The Inca Empire, which we are interested in, was by far the largest pre-Columbian state, extending from Peru to Chile including western and central South America.....Historically, the Incas came late on the scene.... Quality of life was improving because of wise and benevolent rulers....Before Francisco Pizarro’s conquest of the Inca’s, their empire was equivalent in area to France, Belgium, Holland, Italy, and Switzerland combined.... At its height, the Inca empire had an estimated 12 million people in much of what is now Peru and Ecuador and large parts of Chile, Bolivia, and Argentina.

At the beginning of the Renaissance (circa 1500 AD), there were about 73 million people living in Europe.... With the fall of the Roman Empire, social structure and public works infrastructure collapsed as barbarian hordes overran Europe. As Europe emerged from the Dark Ages, life was not good even in the best of times for the average person.....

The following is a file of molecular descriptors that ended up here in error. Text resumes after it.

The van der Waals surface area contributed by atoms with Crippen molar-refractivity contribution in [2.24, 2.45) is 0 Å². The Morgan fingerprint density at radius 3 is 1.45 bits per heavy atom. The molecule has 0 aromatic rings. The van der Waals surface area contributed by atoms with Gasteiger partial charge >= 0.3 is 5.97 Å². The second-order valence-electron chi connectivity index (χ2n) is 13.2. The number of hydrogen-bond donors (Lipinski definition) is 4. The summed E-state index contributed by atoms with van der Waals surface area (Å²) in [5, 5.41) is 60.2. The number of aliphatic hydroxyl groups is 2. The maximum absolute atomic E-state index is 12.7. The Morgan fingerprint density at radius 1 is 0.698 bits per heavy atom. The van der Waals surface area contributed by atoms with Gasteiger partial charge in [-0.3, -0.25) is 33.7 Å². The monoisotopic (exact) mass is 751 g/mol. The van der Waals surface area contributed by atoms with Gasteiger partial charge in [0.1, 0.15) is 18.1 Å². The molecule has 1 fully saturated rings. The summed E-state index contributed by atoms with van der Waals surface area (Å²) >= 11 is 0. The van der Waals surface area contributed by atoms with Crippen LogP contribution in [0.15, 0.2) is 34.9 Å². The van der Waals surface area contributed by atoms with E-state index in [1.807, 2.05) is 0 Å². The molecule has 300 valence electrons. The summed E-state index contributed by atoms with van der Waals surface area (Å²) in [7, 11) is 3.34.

Cities in Europe and Peru are not related in structure or function. In Europe, people lived in walled towns for protection. In Peru, the detribalized population was united, cities were cultural and religious centers, people lived in surrounding countryside.

The wall around a town in Europe was its first line of defense. Therefore, the land within was very valuable, and not an inch of could be wasted. The twisting streets were extremely narrow and were not paved. Doors opened directly onto streets which were filthy, urine and solid waste were simply dumped out windows. Sunlight rarely reached the ground level, because the second story of each building always extended out over the first story, and the third story extended over the second, nearly meeting the building on the other side of the street.